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Products > Pittosporum crassifolium
Pittosporum crassifolium - Karo
Image of Pittosporum crassifolium
[2nd Image]
Habit and Cultural Information
Category: Shrub
Family: Pittosporaceae (Pittosporums)
Origin: New Zealand (Australasia)
Evergreen: Yes
Flower Color: Maroon
Bloomtime: Spring
Height: 8-12 feet
Width: 6-8 feet
Exposure: Sun or Shade
Seaside: Yes
Irrigation (H2O Info): Low Water Needs
Winter Hardiness: 20-25 F
May be Poisonous  (More Info): Yes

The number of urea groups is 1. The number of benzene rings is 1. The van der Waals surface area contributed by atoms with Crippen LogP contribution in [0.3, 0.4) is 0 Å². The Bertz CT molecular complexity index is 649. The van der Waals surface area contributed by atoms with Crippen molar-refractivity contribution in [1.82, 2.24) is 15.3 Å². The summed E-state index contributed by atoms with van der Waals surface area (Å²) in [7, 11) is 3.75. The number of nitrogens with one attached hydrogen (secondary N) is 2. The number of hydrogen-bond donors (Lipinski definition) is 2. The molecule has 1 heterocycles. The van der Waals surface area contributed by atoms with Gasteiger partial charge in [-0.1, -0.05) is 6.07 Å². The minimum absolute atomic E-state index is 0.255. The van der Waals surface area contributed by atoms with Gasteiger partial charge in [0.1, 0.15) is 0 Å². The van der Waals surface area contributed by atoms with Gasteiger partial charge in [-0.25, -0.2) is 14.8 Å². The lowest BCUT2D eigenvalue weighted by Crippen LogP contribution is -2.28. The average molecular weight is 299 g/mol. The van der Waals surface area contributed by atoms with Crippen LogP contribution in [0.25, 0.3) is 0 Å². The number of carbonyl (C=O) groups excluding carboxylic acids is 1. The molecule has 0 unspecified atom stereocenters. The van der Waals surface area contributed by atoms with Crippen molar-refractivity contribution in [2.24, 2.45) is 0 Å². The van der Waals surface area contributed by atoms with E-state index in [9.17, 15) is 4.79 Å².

Pittosporum crassifolium (Karo) - An evergreen shrub that holds grey-green round leaves that are covered with greyish hairs. Upright growing to 8 to 12+ (known to reach 25 feet) feet tall by 6 to 10+ feet wide with dark stems holding narrow oblong 2 to 3 inch long gray leaves. The spring-blooming maroon flowers are not outstandingly show but are interesting and fragrant. Will grow in full sun and little water, but looks best in part sun with regular watering. Tolerant to seaside conditions and fairly dry conditions. A great upright hedging plant along the coast. There is also a compact form called Pittosporum crassifolium 'Compacta'. This plant is found naturally growing around forest margins and along streams in coastal localities of the Kermadec Islands and northern areas of the North Island of New Zealand. The name for the genus comes from the Greek words 'pitta' meaning "pitch" and 'spora' meaning "seed" in reference to the sticky seeds of many members of the genus and the specific epithet is from the Latin words 'crass' meaning "thick" and 'folia' meaning "leaves" in reference to the leaves of this species, which are thicker than most Pittosporum. This species was firs discovered in 1833 by the Kew trained English botanist Richard Cunningham and was first illustrated in Curtis Botanical Magazine in 1872 but was reportedly introduced into California prior to 1871 by Stephen Nolan at his Belle View Nursery in Oakland, California and planted into the Strybing Arboretum in 1899.  This information about Pittosporum crassifolium displayed is based on research conducted in our library and from reliable online resources. We will also note observations that we have made about it as it grows in the gardens in our nursery and those elsewhere, as well how the crops have performed in containers in our nursery field. We will also incorporate comments we receive from others, and we welcome hearing from anyone with additional information, particularly if they can share cultural information that would aid others in growing it.